Marija Gimbutas coined the term “Old Europe” c.6500-3500 BCE to describe peaceful, sedentary, artistic, matrifocal, matrilineal and probably matrilocal agricultural societies that worshipped the Goddess as the power of birth, death, and regeneration in all of life. Gimbutas argued that Old Europe was overthrown by Indo-European speaking invaders who began to enter Europe from the steppes north of the Black Sea beginning about 4400 BCE. The Indo-Europeans were patrilineal and patriarchal, mobile and warlike, having domesticated the horse, were not highly artistic and worshiped the shining Gods of the sky reflected in their bronze weapons.
In the fields of classics and archaeology, Gimbutas’s work is often dismissed as nothing more than a fantasy of a “golden age.” In contrast, scholars of Indo-European languages, Gimbutas’s original specialty, are much more likely to accept the general outlines of her hypothesis. The German linguist and cultural scientist Harald Haarmann is one of them.
In Roots of Ancient Greek Civilization: The Influence of Old Europe (2014), Haarmann presents masses of linguistic evidence in support of his “call for a recognition of the achievements of pre-Greek cultures from which the ancient Greeks profited.” (1) He says that the idea that Athens is the “cradle of democracy” is a myth advanced in the Enlightenment and passed on in Western educational systems ever since. In contrast, he argues that the civilization we know as Greek inherited many of its most important components from the “Pelasgians,” the name the Indo-Europeans who became the Greeks gave to the indigenous inhabitants of the land they began to conquer and settle after 3000 BCE.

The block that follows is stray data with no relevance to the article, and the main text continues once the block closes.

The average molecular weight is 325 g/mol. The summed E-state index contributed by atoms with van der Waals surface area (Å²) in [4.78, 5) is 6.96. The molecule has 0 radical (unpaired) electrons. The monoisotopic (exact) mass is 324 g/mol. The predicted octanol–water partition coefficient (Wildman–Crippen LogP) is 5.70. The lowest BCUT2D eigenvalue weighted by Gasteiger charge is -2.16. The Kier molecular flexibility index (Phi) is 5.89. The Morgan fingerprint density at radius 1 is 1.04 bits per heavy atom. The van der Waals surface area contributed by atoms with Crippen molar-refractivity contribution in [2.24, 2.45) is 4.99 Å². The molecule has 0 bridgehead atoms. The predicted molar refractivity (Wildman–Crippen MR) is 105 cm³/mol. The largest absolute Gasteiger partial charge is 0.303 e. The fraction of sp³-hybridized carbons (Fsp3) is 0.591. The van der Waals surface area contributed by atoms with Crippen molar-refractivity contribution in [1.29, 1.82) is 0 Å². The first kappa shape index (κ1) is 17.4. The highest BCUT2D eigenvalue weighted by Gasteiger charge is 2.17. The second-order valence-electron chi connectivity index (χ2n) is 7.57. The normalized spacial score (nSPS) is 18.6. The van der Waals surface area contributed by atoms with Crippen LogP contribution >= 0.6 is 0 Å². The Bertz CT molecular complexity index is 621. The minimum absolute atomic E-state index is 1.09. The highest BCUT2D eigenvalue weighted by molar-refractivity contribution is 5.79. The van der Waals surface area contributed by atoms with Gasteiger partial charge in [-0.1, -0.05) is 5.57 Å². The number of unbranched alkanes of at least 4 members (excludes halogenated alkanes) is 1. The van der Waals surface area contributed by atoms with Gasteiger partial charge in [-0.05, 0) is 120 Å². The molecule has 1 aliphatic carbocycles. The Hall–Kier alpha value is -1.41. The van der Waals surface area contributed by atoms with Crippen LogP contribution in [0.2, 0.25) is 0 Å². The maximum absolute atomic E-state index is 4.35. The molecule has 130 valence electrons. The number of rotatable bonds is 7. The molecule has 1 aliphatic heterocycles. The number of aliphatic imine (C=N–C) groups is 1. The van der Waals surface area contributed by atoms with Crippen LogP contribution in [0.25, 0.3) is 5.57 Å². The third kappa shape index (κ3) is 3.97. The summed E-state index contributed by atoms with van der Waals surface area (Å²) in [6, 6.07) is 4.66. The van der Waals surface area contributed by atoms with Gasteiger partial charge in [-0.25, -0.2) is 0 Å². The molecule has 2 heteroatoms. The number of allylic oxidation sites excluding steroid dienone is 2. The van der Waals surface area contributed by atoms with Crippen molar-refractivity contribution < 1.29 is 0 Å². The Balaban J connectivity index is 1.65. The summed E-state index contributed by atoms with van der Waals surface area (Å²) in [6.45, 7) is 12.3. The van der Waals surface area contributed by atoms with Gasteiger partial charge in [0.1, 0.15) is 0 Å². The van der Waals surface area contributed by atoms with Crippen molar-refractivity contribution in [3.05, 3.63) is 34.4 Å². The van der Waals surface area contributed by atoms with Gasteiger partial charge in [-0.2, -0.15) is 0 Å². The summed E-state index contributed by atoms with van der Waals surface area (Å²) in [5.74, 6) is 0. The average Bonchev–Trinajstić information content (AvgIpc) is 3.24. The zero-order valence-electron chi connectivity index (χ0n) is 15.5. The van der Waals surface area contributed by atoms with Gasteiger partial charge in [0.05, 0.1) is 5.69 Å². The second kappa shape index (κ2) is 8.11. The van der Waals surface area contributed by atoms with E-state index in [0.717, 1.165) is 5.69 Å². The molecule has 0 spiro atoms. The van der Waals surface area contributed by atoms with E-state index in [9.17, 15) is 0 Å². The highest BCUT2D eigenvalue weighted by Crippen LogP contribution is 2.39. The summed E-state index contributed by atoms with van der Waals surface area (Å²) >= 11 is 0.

Haarmann recounts the much-told story of the competition between Athene and Poseidon for the naming of the city. According to one version of the story Athene caused an olive tree to spring up on the rocky outcropping known as the Acropolis and taught the Greeks to cultivate it, while Poseidon produced a horse. The Athenian king chose the gift of Athene and named the city after her. Haarman reads this story as encoding the conflict of cultures between the earlier Old European-Pelasgian culture and the new culture of the Indo-Europeans.
The horse was domesticated by the Indo-Europeans, while the olive was cultivated by the earlier inhabitants of Greece. The name Athene ends in the suffix –n– which is pre-Greek. Haamann argues that the word for olive in the Greek language elaia as well as the word parthenos, young woman, from which the name for Athena’s temple, the Parthenon, derives, must also be understood to be pre-Greek because they have no cognates in other Indo-European languages. In this instance of the conflict between two cultures, the contribution of the earlier Old European-Pelasgian culture is recognized as more valuable.
Though I am not a scholar of Indo-European languages, I can follow the outline of the argument. The Indo-European languages include most of the European languages as well as Persian and Sanskrit. It is hypothesized that the Indo-European homeland was in the steppes north of the Black Sea and that the Indo-Europeans migrated from there to Europe via the Danube and later by other routes to Persia and India. There are many words with common roots across all of the language groups.